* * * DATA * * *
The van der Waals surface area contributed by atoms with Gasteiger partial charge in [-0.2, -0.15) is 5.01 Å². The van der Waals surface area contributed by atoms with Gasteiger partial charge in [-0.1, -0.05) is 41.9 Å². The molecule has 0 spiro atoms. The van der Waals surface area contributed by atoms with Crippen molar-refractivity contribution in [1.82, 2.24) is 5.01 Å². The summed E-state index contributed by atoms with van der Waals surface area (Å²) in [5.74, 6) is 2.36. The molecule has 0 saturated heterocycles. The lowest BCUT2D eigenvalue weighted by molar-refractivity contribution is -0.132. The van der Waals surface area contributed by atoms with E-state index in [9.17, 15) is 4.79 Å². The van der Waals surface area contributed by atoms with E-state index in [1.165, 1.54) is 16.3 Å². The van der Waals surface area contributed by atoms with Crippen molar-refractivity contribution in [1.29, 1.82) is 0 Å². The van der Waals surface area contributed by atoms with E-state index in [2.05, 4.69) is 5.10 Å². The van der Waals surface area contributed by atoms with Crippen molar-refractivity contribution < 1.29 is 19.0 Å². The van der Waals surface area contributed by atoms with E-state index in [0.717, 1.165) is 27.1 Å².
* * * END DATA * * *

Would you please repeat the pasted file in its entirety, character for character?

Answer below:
The van der Waals surface area contributed by atoms with Gasteiger partial charge in [-0.2, -0.15) is 5.01 Å². The van der Waals surface area contributed by atoms with Gasteiger partial charge in [-0.1, -0.05) is 41.9 Å². The molecule has 0 spiro atoms. The van der Waals surface area contributed by atoms with Crippen molar-refractivity contribution in [1.82, 2.24) is 5.01 Å². The summed E-state index contributed by atoms with van der Waals surface area (Å²) in [5.74, 6) is 2.36. The molecule has 0 saturated heterocycles. The lowest BCUT2D eigenvalue weighted by molar-refractivity contribution is -0.132. The van der Waals surface area contributed by atoms with E-state index in [9.17, 15) is 4.79 Å². The van der Waals surface area contributed by atoms with E-state index in [1.165, 1.54) is 16.3 Å². The van der Waals surface area contributed by atoms with Crippen molar-refractivity contribution in [1.29, 1.82) is 0 Å². The van der Waals surface area contributed by atoms with E-state index in [2.05, 4.69) is 5.10 Å². The van der Waals surface area contributed by atoms with Crippen molar-refractivity contribution < 1.29 is 19.0 Å². The van der Waals surface area contributed by atoms with E-state index in [0.717, 1.165) is 27.1 Å².